When the German, Irish, and English settlers began to move West through what was then Virginia, they found natural mineral springs, an abundance of corn, and an environment that lent itself beautifully to the aging process of whiskey. They applied their knowledge of distillation with the raw materials they had available. A predominantly corn mash whiskey aged in new charred oak barrels yields the caramel color and the complexity of the Kentucky bourbon we have today.
There is a purity to the process and the culture of distilling bourbon. The lessons and secrets of the craft have been honed for hundreds of years. Modern technology has facilitated some of the aspects of production and distribution, but the authenticity of the art can still be found in the hills and valleys of Kentucky. There are men dedicated to conserving and sharing the integrity of this American tradition. Like in all disciplines, there are those who wish to muddle the purity of this tradition.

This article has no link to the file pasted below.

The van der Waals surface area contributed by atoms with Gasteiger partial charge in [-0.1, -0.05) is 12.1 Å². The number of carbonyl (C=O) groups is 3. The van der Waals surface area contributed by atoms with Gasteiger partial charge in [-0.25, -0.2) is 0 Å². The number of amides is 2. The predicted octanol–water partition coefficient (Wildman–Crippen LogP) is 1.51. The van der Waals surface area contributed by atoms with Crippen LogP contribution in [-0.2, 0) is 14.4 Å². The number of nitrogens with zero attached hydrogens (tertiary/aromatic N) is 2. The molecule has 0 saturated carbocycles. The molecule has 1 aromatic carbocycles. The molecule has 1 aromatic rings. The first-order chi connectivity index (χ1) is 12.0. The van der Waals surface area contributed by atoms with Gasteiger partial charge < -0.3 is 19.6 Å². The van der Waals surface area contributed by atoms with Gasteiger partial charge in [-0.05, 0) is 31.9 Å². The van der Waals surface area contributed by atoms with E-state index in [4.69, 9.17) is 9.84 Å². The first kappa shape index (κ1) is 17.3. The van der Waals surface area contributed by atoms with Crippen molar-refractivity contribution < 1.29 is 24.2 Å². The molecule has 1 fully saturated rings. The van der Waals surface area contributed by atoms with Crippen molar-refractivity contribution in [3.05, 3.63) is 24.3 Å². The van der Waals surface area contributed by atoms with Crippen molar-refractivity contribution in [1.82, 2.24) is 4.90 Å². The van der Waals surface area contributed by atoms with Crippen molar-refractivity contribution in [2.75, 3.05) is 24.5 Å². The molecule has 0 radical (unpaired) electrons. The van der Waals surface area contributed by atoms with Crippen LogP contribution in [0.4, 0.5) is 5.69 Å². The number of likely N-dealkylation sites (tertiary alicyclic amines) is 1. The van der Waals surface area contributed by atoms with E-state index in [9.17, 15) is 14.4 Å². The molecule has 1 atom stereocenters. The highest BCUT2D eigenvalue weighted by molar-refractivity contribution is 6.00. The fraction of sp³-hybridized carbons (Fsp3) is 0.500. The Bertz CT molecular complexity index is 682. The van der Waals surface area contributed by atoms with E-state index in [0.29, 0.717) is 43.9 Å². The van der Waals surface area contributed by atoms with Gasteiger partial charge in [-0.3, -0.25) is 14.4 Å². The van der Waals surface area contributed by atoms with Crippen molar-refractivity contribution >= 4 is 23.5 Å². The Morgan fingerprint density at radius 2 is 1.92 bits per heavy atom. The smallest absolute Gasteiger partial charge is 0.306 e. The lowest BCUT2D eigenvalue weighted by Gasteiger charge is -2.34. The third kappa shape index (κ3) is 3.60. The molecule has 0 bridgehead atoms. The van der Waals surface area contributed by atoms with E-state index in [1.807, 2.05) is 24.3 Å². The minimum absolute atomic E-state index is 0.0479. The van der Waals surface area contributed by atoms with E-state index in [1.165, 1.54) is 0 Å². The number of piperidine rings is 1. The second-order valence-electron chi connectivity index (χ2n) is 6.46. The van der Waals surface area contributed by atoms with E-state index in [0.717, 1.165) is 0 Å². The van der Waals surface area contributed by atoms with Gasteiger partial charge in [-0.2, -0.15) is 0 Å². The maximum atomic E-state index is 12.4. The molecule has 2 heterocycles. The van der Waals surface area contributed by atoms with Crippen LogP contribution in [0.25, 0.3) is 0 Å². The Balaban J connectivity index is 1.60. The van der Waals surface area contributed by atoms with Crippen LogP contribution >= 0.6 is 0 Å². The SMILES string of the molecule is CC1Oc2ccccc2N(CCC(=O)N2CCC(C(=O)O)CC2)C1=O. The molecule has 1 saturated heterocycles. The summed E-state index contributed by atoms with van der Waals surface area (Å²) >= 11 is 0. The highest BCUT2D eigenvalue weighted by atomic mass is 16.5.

Those who wish to compromise the integrity of this (or any) industry, for financial gain, “modernization”, or perhaps an “expansion of scope” need to understand one thing: good people do not give their allegiance to things without depth. A tradition with a science, an art, and a philosophy, a profession that requires skill and innovation, and a practice that requires patience, discipline, and trust will keep its integrity.
Distillation is the process of extracting the essence of a thing. When all of the nonsense and all of the noise is removed, what remains is the spirit. When this happens in a person it is called satori. When it happens with whiskey it is called bourbon.